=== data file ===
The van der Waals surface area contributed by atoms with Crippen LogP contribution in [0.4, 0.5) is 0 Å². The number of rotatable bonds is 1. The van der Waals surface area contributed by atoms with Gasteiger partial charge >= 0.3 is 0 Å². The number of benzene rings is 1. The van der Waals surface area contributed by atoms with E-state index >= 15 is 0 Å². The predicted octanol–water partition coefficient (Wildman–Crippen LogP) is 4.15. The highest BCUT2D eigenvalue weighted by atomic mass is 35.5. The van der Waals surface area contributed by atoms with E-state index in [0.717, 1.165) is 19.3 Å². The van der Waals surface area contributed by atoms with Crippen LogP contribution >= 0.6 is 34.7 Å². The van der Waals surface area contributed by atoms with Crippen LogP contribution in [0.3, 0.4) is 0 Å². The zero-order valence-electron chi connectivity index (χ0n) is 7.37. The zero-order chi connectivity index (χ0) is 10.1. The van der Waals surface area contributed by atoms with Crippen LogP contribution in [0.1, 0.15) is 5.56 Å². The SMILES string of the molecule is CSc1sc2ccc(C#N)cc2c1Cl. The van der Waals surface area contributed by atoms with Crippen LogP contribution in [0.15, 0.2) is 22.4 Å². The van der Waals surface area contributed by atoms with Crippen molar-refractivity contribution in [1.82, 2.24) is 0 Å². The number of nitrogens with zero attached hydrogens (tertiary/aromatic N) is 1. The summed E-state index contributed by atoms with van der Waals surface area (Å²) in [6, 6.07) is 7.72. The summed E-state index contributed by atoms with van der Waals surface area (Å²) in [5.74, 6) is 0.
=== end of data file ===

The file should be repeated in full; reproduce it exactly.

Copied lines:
The van der Waals surface area contributed by atoms with Crippen LogP contribution in [0.4, 0.5) is 0 Å². The number of rotatable bonds is 1. The van der Waals surface area contributed by atoms with Gasteiger partial charge >= 0.3 is 0 Å². The number of benzene rings is 1. The van der Waals surface area contributed by atoms with E-state index >= 15 is 0 Å². The predicted octanol–water partition coefficient (Wildman–Crippen LogP) is 4.15. The highest BCUT2D eigenvalue weighted by atomic mass is 35.5. The van der Waals surface area contributed by atoms with E-state index in [0.717, 1.165) is 19.3 Å². The van der Waals surface area contributed by atoms with Crippen LogP contribution >= 0.6 is 34.7 Å². The van der Waals surface area contributed by atoms with Crippen LogP contribution in [0.3, 0.4) is 0 Å². The zero-order valence-electron chi connectivity index (χ0n) is 7.37. The zero-order chi connectivity index (χ0) is 10.1. The van der Waals surface area contributed by atoms with Crippen LogP contribution in [0.1, 0.15) is 5.56 Å². The SMILES string of the molecule is CSc1sc2ccc(C#N)cc2c1Cl. The van der Waals surface area contributed by atoms with Crippen LogP contribution in [0.15, 0.2) is 22.4 Å². The van der Waals surface area contributed by atoms with Crippen molar-refractivity contribution in [1.82, 2.24) is 0 Å². The number of nitrogens with zero attached hydrogens (tertiary/aromatic N) is 1. The summed E-state index contributed by atoms with van der Waals surface area (Å²) in [6, 6.07) is 7.72. The summed E-state index contributed by atoms with van der Waals surface area (Å²) in [5.74, 6) is 0.